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Mario Bautista, has been with the entertainment industry for more than 4 decades. He writes regular columns for People's Journal and Malaya.

Mar 12, 2022



‘NIGHTMARE ALLEY’ is directed by Guillermo del Toro, the Mexican director who won the Oscar best director award for “The Shape of Water”, a fantasy romance between a woman and a man-fish. 

Why he chose “Nightmare Alley” as his follow up film after his Oscar win is beyond us. 

This is based on the 1946 novel by William Gresham which has already been filmed before in 1947 starring Tyrone Power. 

It’s described as a noir or dark film, a genre with questionable characters and stylized shady lighting effects that became in vogue in American crime dramas after World War II, like “Double Indemnity” and “The Postman Always Rings Twice” that both starred femme fatales like Barbara Stanwyck and Lana Turner. 

The film starts in 1939 with lead character Stan (Bradley Cooper, in his first big role since “A Star is Born”) dumping the body of a dead old man in a hole on the floor, lighting it up then burning their whole rural house down.

He then boards a bus that stops at a local carnival, the kind of peryahan featuring freak shows prevalent in our neighborhood during the holiday season and fiestas. 

Stan witnesses a show where a crazy man called geek eats a chicken alive in front of the viewers. He quickly becomes friends with the carnival owner, Clem (Willem Dafoe), who hires him as a carnival worker. 

He then meets Madame Zeena (Toni Colette), the troupe’s resident clairvoyant, along with her husband Pete (David Straithairn), a mentalist who has a secret book that can make him communicate with the dead. 

Madame Zeena is quickly attracted to the handsome Stan and tinkers with his naked body while he’s soaked in a bathtub.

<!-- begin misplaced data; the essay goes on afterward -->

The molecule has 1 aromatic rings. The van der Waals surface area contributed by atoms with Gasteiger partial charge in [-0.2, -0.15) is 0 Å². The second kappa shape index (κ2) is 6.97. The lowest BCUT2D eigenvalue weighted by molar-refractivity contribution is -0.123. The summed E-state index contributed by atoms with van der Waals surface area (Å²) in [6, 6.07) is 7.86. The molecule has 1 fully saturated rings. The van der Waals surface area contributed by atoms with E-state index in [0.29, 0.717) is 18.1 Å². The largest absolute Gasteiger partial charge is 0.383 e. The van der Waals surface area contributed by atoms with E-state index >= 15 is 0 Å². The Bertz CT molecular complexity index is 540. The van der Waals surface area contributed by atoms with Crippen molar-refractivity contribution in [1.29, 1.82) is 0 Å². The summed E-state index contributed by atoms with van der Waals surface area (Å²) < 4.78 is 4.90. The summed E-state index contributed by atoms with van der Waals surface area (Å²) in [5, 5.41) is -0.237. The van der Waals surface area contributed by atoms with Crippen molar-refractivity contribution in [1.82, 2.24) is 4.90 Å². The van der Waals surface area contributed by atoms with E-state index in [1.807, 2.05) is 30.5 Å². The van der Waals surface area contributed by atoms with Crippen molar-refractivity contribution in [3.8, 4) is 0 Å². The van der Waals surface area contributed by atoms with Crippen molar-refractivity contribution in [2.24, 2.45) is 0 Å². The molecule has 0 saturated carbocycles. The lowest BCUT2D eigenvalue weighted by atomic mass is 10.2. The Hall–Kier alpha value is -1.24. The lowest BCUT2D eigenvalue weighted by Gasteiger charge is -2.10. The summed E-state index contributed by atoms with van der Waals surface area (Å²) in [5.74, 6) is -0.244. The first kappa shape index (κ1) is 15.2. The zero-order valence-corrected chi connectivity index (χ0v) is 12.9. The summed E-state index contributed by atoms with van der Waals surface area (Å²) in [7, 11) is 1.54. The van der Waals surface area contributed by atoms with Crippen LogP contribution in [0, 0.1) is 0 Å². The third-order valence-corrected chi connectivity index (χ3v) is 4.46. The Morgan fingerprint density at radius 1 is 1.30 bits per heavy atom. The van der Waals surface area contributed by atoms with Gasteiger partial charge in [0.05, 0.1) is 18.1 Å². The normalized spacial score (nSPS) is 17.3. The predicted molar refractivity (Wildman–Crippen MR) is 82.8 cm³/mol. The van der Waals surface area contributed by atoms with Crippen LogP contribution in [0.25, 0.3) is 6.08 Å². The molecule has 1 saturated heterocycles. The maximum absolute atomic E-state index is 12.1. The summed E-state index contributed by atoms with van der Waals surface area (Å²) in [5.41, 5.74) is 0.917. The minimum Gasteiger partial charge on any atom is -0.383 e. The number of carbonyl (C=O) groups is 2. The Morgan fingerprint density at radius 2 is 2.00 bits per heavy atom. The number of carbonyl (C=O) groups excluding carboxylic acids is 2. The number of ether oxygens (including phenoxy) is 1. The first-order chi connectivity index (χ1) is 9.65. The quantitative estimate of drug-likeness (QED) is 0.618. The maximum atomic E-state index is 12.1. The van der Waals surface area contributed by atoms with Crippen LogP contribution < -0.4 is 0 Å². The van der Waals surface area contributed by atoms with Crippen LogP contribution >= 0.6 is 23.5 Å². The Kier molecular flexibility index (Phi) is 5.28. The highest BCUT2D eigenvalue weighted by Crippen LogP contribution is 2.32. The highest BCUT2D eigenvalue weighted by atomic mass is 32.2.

Stan falls in love with a girl, Molly (Rooney Mara), who does an act where she gets repeatedly electrocuted. 

Stan gives Pete a forbidden kind of alcoholic drink and he dies. He then steals his secret book and he asks Molly to leave the carnival with him.


wo years later, we see Stan in a hotel act performing to rich patrons as a psychic, with Molly as his assistant. 

A psychiatrist, Lilith Ritter (Cate Blanchette), tries to expose him as a fraud but he turns the tables on her and embarrasses her when he correctly predicted that her bag contains a pistol. 

But eventually, they become lovers and even partners in crime when Lilith gives Stan access to her patients’ records so he can obtain information with which he can then con them with his fake supernatural abilities. 

He earns big time and becomes more greedy, leading to some tragic and lamentable results.  

The film is very handsomely mounted and beautifully crafted, with great set and costume design perfectly captured by the luxuriant cinematography that is just glorious to behold. 

It’s really superb on a technical level, but the film runs for two and a half hours and you can feel that the pompous narrative is just  really overstretched. 

It’s as if del Toro lost grip of his material and divided the film into two halves: the first set in the muddy world of the carnival and the second half set in the glitzy world of filthy rich people who are nursing deep emotional wounds about their dearly departed loved ones.

In the end, it all amounts to a fabulously stylized enterprise but is really quite shallow and has no heart at all. 

From the start, the film’s hero cannot get our sympathy because we know he is a con man, a bad person who’s doing very bad things, like killing his own father. Like other noir characters, Stan is someone who is amoral and pays a high price for it in the end.

His big fault is he just doesn’t know when to stop, even if he already earned a lot. 

So when his descent into humiliation and degradation ultimately happens, and he’s offered the despicable job of a geek, our reaction is: serves you right! After all, he is truly a scoundrel!

The movie is most certainly not a crowd pleaser by any stretch of one’s imagination. Stan and Lilith are surely not likable characters but in fairness, to Bradley Cooper and Cate Blanchett, they both give very competent performances. 

Bradley is quite old for the role at 47, but no doubt he still has a very charismatic presence on screen even when he’s playing a heartless character.

As the scheming psychiatrist, Cate intentionally overacts. She liberally chews the scenery in a hilariously dark manner as the double-crossing femme fatale. 

Willem Dafoe, Toni Colette and Rooney Mara give wonderful support, but their roles are just not as substantial as Cate.